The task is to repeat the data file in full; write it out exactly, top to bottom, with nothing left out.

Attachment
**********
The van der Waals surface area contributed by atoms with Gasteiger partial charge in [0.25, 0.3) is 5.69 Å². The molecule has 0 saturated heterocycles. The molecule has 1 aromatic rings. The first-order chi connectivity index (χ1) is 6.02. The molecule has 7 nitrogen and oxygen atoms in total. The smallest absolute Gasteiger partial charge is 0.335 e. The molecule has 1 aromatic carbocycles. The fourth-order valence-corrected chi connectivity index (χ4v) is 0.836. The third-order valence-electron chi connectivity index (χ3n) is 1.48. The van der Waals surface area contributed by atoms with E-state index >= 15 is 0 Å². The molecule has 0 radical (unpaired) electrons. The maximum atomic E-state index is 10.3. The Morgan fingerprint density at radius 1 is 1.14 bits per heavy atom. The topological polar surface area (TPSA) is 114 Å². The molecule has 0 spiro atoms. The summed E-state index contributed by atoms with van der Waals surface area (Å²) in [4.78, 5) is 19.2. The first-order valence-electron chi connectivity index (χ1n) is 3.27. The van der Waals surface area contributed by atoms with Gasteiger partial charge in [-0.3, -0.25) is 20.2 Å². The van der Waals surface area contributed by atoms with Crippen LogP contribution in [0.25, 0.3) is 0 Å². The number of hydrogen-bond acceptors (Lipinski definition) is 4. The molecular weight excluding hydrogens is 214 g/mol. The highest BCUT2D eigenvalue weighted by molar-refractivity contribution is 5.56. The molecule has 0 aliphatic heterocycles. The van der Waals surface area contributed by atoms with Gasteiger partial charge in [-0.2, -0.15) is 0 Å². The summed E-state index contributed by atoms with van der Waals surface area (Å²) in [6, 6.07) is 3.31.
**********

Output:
The van der Waals surface area contributed by atoms with Gasteiger partial charge in [0.25, 0.3) is 5.69 Å². The molecule has 0 saturated heterocycles. The molecule has 1 aromatic rings. The first-order chi connectivity index (χ1) is 6.02. The molecule has 7 nitrogen and oxygen atoms in total. The smallest absolute Gasteiger partial charge is 0.335 e. The molecule has 1 aromatic carbocycles. The fourth-order valence-corrected chi connectivity index (χ4v) is 0.836. The third-order valence-electron chi connectivity index (χ3n) is 1.48. The van der Waals surface area contributed by atoms with E-state index >= 15 is 0 Å². The molecule has 0 radical (unpaired) electrons. The maximum atomic E-state index is 10.3. The Morgan fingerprint density at radius 1 is 1.14 bits per heavy atom. The topological polar surface area (TPSA) is 114 Å². The molecule has 0 spiro atoms. The summed E-state index contributed by atoms with van der Waals surface area (Å²) in [4.78, 5) is 19.2. The first-order valence-electron chi connectivity index (χ1n) is 3.27. The van der Waals surface area contributed by atoms with Gasteiger partial charge in [-0.3, -0.25) is 20.2 Å². The van der Waals surface area contributed by atoms with Crippen LogP contribution in [0.25, 0.3) is 0 Å². The number of hydrogen-bond acceptors (Lipinski definition) is 4. The molecular weight excluding hydrogens is 214 g/mol. The highest BCUT2D eigenvalue weighted by molar-refractivity contribution is 5.56. The molecule has 0 aliphatic heterocycles. The van der Waals surface area contributed by atoms with Gasteiger partial charge in [-0.2, -0.15) is 0 Å². The summed E-state index contributed by atoms with van der Waals surface area (Å²) in [6, 6.07) is 3.31.